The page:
Matching slag glass colors
I custom bend curved glass lamp replacement panels for Tiffany and slag glass lamp shades. I restore antique lamps by bending a best matched flat glass color to repair heirloom table and swag slag glass lamps. My stock of over 600 colors comes in various textures and densities. Some of the rarest colors made over 100 years ago for Handel, Bradley & Hubbard, Wilkinson,Miller and others.
The pictures show how I often send clients pictures of the replacement glass before starting a project.
Picking 2 alternative colors at a SPECIAL price
MATCHING 110 year old glass colors: The day your lamp was made was the last day to get a perfect match. Besides being blended by hand there are many many reasons why old glass can’t be perfectly matched. View the picture to the left as they show how every bent glass lamp panel is unique. Also the glass made 100 years ago used deadly metals and chemicals. As a result glass manufacturers can’t use the same ingredients they did 100 years ago for safety regulations. Many of the glass manufactures are long gone with the lack of demand for colored glass products. Some colors require ingredients like gold that haven’t been made in the past 15 years because of the cost of expensive raw materials like gold and silver. Even the methods of how glass is made has changed in the last 100 years.
As the years go by there are fewer people that perform slag glass lamp repairs and our resources are becoming limited. In some cases depending on the number of replacement slag glass panels you need, its best to change them all.
Whether you just found the slag glass table lamp of the century in the back barn or at an estate sale. Maybe inherited a Tiffany stained glass lamp or Handel lamp that needs a little love. My old world craftsmanship and skills can help you. My knowledge of lighting , materials and contacts will be at your service.
White metal with filigree work was known for its ability to retain detail when removed from its master mold. It formed at a very low temperature which made it faster and cheaper to use. Most lamp frames consisted of 3-8 sections of metal that had to be alloy soldered together. Separations, cracks or breaks between these sections are easily repaired and can retain the same strength as when manufactured.
Other times when tears or breaks occur in the middle of a section the repair will be performed on the interior. On the interior of the break in most cases I create a bridge with copper that will give the break extra support. Depending on the original metal finish the repair may be less noticeable. In most cases it will be like a hair line. Table lamps with missing white metal parts presents an extensive restoration process where I remove an existing part and cast it to make a duplicate.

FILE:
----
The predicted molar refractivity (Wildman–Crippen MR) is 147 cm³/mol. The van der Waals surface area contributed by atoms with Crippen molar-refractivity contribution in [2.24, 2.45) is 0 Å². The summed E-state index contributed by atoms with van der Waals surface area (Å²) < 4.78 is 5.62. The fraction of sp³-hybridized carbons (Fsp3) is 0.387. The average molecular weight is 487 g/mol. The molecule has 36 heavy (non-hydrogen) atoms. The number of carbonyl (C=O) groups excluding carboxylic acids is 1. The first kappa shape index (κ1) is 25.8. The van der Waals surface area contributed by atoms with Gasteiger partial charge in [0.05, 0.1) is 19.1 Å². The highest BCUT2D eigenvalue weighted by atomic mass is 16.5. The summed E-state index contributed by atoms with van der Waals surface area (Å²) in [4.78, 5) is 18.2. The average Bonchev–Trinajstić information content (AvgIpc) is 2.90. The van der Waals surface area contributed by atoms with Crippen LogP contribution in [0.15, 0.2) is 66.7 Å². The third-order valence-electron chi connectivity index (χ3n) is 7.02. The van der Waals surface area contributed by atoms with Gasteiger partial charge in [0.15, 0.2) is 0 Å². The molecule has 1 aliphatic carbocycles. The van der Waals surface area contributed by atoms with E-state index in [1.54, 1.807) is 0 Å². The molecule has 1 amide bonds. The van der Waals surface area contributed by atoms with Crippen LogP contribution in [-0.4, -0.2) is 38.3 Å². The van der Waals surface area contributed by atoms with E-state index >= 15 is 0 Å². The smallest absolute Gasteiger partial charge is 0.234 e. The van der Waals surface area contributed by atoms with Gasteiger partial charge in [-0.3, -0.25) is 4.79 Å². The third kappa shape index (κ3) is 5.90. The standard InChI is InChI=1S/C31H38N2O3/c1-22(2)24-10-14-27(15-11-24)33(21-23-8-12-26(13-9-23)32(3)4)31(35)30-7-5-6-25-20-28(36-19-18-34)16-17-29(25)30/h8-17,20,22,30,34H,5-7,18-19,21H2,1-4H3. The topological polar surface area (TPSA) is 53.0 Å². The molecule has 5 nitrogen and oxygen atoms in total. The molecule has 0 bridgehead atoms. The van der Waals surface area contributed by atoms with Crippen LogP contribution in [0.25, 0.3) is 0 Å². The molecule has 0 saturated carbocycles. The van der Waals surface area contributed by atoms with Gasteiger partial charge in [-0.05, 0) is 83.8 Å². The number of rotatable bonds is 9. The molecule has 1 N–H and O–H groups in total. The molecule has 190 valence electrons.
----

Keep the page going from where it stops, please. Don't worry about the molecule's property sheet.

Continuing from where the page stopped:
Need your base rewired for safety
Safety is very important and over the past 110 years most lamps have been upgraded to the national electrical code standards. Replacing worn cords, insulators and plug ends are common. Most lamps have been rewired two or three times before they arrive on my work bench. I often express upgrading the safety issues but also replacing non conforming past repairs that may jeopardize the value of an antique lamp. “Nothing bothers me more than to see an anodized brass Chinese socket on a 110 year old lamp”. While I like to retain all working porcelain sockets. Especially older socket shells having a slightly thicker wall with a beautiful aged patina look. I also inspect all socket shells and interior parts for minor heat or stress cracks if re using them. Click here for some lamp socket history.
Glass Mold Making
I first learned about mold making in 1977 while at Connick stained glass studio Boston Mass. Back then I learned quickly that using gravity, heat and tools I could manipulate glass and the glass would always rest on the mold. Little did I know I would master the skill and base my life around the process. I love the challenge of making difficult bends or the extra tooling to reach the bend. There are several mold methods I use each is unique to the type of bends I have to create.
Sometimes depending on the factors like the size of the mold and the number of slag glass pieces the method will change. An example would be using a chemical mold for a one time use. Most slag glass repairs are completed using the chemical mold technique and disposed of after the bend is completed. In some cases the mold can be used 2-3 times with repairs.
Metal mold making offers advantages when using clear or cathedral glass in that you have fewer distortions on the back side of the glass. They can also be used many times but are labor intense and created for the use of production work.